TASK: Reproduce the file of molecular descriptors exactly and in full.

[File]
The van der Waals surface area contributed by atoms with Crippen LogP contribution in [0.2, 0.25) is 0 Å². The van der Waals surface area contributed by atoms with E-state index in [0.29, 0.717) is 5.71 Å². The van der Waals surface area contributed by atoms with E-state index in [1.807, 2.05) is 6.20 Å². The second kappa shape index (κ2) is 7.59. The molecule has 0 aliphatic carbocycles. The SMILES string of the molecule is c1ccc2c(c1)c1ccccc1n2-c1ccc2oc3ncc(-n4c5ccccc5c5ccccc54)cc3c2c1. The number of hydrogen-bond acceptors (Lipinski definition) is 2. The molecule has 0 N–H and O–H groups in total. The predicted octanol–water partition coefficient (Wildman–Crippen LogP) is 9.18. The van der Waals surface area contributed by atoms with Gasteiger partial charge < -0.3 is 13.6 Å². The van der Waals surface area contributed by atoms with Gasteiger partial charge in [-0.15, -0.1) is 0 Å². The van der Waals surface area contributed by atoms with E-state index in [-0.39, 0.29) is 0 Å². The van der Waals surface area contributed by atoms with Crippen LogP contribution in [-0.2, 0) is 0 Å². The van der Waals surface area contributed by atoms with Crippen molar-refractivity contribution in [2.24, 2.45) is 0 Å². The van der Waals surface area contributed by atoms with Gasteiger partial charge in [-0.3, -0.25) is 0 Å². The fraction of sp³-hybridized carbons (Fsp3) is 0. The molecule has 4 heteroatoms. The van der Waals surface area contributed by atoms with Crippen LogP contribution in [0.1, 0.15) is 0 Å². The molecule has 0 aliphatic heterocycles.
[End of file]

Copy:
The van der Waals surface area contributed by atoms with Crippen LogP contribution in [0.2, 0.25) is 0 Å². The van der Waals surface area contributed by atoms with E-state index in [0.29, 0.717) is 5.71 Å². The van der Waals surface area contributed by atoms with E-state index in [1.807, 2.05) is 6.20 Å². The second kappa shape index (κ2) is 7.59. The molecule has 0 aliphatic carbocycles. The SMILES string of the molecule is c1ccc2c(c1)c1ccccc1n2-c1ccc2oc3ncc(-n4c5ccccc5c5ccccc54)cc3c2c1. The number of hydrogen-bond acceptors (Lipinski definition) is 2. The molecule has 0 N–H and O–H groups in total. The predicted octanol–water partition coefficient (Wildman–Crippen LogP) is 9.18. The van der Waals surface area contributed by atoms with Gasteiger partial charge < -0.3 is 13.6 Å². The van der Waals surface area contributed by atoms with Gasteiger partial charge in [-0.15, -0.1) is 0 Å². The van der Waals surface area contributed by atoms with E-state index in [-0.39, 0.29) is 0 Å². The van der Waals surface area contributed by atoms with Crippen LogP contribution in [-0.2, 0) is 0 Å². The van der Waals surface area contributed by atoms with Crippen molar-refractivity contribution in [2.24, 2.45) is 0 Å². The van der Waals surface area contributed by atoms with Gasteiger partial charge in [-0.3, -0.25) is 0 Å². The fraction of sp³-hybridized carbons (Fsp3) is 0. The molecule has 4 heteroatoms. The van der Waals surface area contributed by atoms with Crippen LogP contribution in [0.1, 0.15) is 0 Å². The molecule has 0 aliphatic heterocycles.